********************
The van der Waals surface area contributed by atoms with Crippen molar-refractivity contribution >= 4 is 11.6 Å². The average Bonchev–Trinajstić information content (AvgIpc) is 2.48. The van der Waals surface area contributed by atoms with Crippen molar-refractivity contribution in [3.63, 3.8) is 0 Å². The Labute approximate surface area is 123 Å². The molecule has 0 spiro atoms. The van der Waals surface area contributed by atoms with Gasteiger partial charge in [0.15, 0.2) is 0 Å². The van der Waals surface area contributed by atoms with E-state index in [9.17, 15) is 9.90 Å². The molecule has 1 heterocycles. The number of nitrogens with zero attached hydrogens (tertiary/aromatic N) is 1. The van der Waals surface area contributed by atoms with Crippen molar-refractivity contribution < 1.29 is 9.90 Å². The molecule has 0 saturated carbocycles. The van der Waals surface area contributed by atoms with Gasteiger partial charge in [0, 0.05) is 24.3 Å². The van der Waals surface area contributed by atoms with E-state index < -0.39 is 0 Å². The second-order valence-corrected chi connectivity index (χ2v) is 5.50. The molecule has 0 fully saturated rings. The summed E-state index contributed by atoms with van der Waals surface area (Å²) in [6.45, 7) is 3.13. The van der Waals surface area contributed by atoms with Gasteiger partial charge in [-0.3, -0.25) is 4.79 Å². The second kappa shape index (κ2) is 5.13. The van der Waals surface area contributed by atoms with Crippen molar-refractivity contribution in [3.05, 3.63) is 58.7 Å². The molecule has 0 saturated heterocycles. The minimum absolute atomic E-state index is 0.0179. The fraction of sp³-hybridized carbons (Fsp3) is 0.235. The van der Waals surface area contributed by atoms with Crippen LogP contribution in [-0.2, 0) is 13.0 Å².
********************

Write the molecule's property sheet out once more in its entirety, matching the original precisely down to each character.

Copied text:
The van der Waals surface area contributed by atoms with Crippen molar-refractivity contribution >= 4 is 11.6 Å². The average Bonchev–Trinajstić information content (AvgIpc) is 2.48. The van der Waals surface area contributed by atoms with Crippen molar-refractivity contribution in [3.63, 3.8) is 0 Å². The Labute approximate surface area is 123 Å². The molecule has 0 spiro atoms. The van der Waals surface area contributed by atoms with Gasteiger partial charge in [0.15, 0.2) is 0 Å². The van der Waals surface area contributed by atoms with E-state index in [9.17, 15) is 9.90 Å². The molecule has 1 heterocycles. The number of nitrogens with zero attached hydrogens (tertiary/aromatic N) is 1. The van der Waals surface area contributed by atoms with Crippen molar-refractivity contribution < 1.29 is 9.90 Å². The molecule has 0 saturated carbocycles. The van der Waals surface area contributed by atoms with Gasteiger partial charge in [0, 0.05) is 24.3 Å². The van der Waals surface area contributed by atoms with E-state index < -0.39 is 0 Å². The second-order valence-corrected chi connectivity index (χ2v) is 5.50. The molecule has 0 fully saturated rings. The summed E-state index contributed by atoms with van der Waals surface area (Å²) in [6.45, 7) is 3.13. The van der Waals surface area contributed by atoms with Gasteiger partial charge in [-0.3, -0.25) is 4.79 Å². The second kappa shape index (κ2) is 5.13. The van der Waals surface area contributed by atoms with Crippen molar-refractivity contribution in [3.05, 3.63) is 58.7 Å². The molecule has 0 saturated heterocycles. The minimum absolute atomic E-state index is 0.0179. The fraction of sp³-hybridized carbons (Fsp3) is 0.235. The van der Waals surface area contributed by atoms with Crippen LogP contribution in [-0.2, 0) is 13.0 Å².